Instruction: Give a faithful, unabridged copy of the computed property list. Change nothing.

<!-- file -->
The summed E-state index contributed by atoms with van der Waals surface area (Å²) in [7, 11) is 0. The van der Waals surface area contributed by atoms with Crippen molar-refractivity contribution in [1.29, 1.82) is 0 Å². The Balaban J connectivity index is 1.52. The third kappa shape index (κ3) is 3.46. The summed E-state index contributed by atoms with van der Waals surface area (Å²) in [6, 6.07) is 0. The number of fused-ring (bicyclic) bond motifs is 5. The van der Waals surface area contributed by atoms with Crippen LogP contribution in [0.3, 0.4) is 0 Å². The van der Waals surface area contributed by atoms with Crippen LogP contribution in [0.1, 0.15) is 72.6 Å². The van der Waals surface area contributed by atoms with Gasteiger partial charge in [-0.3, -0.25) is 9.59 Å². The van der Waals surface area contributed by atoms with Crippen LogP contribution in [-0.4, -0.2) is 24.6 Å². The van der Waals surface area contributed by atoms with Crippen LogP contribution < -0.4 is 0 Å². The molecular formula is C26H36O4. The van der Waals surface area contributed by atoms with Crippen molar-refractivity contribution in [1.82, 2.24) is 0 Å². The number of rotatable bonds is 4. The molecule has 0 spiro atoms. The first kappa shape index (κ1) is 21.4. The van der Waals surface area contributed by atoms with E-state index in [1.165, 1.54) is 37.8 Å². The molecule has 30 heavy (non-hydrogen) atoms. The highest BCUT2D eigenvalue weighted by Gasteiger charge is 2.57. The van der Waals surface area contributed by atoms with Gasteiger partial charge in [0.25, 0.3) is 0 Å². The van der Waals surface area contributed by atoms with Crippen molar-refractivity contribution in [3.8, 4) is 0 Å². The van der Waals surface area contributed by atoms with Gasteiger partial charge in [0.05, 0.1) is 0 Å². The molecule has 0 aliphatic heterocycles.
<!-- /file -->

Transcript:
The summed E-state index contributed by atoms with van der Waals surface area (Å²) in [7, 11) is 0. The van der Waals surface area contributed by atoms with Crippen molar-refractivity contribution in [1.29, 1.82) is 0 Å². The Balaban J connectivity index is 1.52. The third kappa shape index (κ3) is 3.46. The summed E-state index contributed by atoms with van der Waals surface area (Å²) in [6, 6.07) is 0. The number of fused-ring (bicyclic) bond motifs is 5. The van der Waals surface area contributed by atoms with Crippen LogP contribution in [0.3, 0.4) is 0 Å². The van der Waals surface area contributed by atoms with Crippen LogP contribution in [0.1, 0.15) is 72.6 Å². The van der Waals surface area contributed by atoms with Gasteiger partial charge in [-0.3, -0.25) is 9.59 Å². The van der Waals surface area contributed by atoms with Crippen LogP contribution in [-0.4, -0.2) is 24.6 Å². The van der Waals surface area contributed by atoms with Crippen LogP contribution < -0.4 is 0 Å². The molecular formula is C26H36O4. The van der Waals surface area contributed by atoms with Crippen molar-refractivity contribution in [1.82, 2.24) is 0 Å². The number of rotatable bonds is 4. The molecule has 0 spiro atoms. The first kappa shape index (κ1) is 21.4. The van der Waals surface area contributed by atoms with E-state index in [1.165, 1.54) is 37.8 Å². The molecule has 30 heavy (non-hydrogen) atoms. The highest BCUT2D eigenvalue weighted by Gasteiger charge is 2.57. The van der Waals surface area contributed by atoms with Gasteiger partial charge in [0.25, 0.3) is 0 Å². The van der Waals surface area contributed by atoms with Crippen molar-refractivity contribution in [3.8, 4) is 0 Å². The van der Waals surface area contributed by atoms with Gasteiger partial charge in [0.05, 0.1) is 0 Å². The molecule has 0 aliphatic heterocycles.